That I don't disagree with, but it's something that the OP might not know (which batch sparge method works best) or be something that will be learned during (mash temp). It's all about knowing your system, and you/me/OP really won't know until we get our hands dirty and do it.
 

Walker

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anything below 60% you really need to look at your method of brewing and how accurate your mash temp was:)
Mash temp isn't going to have anything to do with your efficiency. How well you get the lautering done is what matters.

edit: I understand your dilemma here, OP. I had the same question when I did my first AG. I decided to estimate it at 70%. If I got lower, then I would have a hoppier lower alcohol beer. If I got higher than 70%, then I would have a maltier beer higher alcohol beer. I just tried to make a recipe that would work out well as long as I was in the 65% to 75% range.
 
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dummkauf

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Thanks for the input. Anyone have any suggestions for recipes for this first round?

I was originally planning on another batch of Yoopers 60 min DFH clone as I've brewed that a couple times with extract now, or would that be a good brew for testing with?

thanks again for all the advice!!
 

Walker

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Thanks for the input. Anyone have any suggestions for recipes for this first round?

I was originally planning on another batch of Yoopers 60 min DFH clone as I've brewed that a couple times with extract now, or would that be a good brew for testing with?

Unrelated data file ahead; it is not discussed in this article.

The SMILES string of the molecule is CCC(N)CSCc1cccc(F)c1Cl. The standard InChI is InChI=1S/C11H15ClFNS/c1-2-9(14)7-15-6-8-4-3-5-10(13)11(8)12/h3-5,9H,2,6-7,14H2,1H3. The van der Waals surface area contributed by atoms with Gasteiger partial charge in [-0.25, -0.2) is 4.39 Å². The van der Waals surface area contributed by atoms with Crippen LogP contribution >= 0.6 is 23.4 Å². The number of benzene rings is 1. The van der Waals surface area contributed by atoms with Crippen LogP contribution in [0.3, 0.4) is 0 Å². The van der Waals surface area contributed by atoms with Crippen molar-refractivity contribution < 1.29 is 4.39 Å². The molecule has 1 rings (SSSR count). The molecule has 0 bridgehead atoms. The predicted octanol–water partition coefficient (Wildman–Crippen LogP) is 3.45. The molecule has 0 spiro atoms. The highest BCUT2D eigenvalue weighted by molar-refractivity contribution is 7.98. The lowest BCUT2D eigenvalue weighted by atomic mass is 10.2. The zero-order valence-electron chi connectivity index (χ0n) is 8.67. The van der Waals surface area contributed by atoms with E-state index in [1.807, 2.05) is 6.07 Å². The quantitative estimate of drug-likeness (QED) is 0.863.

thanks again for all the advice!!
My personal opinion is to stay away from anything that is supposed to be a highly hopped and bitter beer when done correctly. If you end up getting low efficiency on a recipe like that, that thing could end up too hoppy and unpleasant.

I went with a pretty basic pale ale recipe the first time around so that I wouldn't end up with something way out of balance on the bittering:gravity ratio.

Of course, you can always check the gravity of the wort before you start boiling and see what efficiency you ended up with and then adjust the hops in the recipe to bring it back into balance if necessary.
 

Shooter

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You'll just have to see what happens. I had problems with grain getting under my false bottom on my first AG. I had a BADLY stuck sparge because of that and had to clear the entire tun and basically kind of start over. I was going off a recipe in BCS and was way above their estimated numbers, which I think assume 70% efficiency. On my second batch I modified my process slightly and things went much more smoothly. I ended up hitting 70% exactly. Good luck and have fun!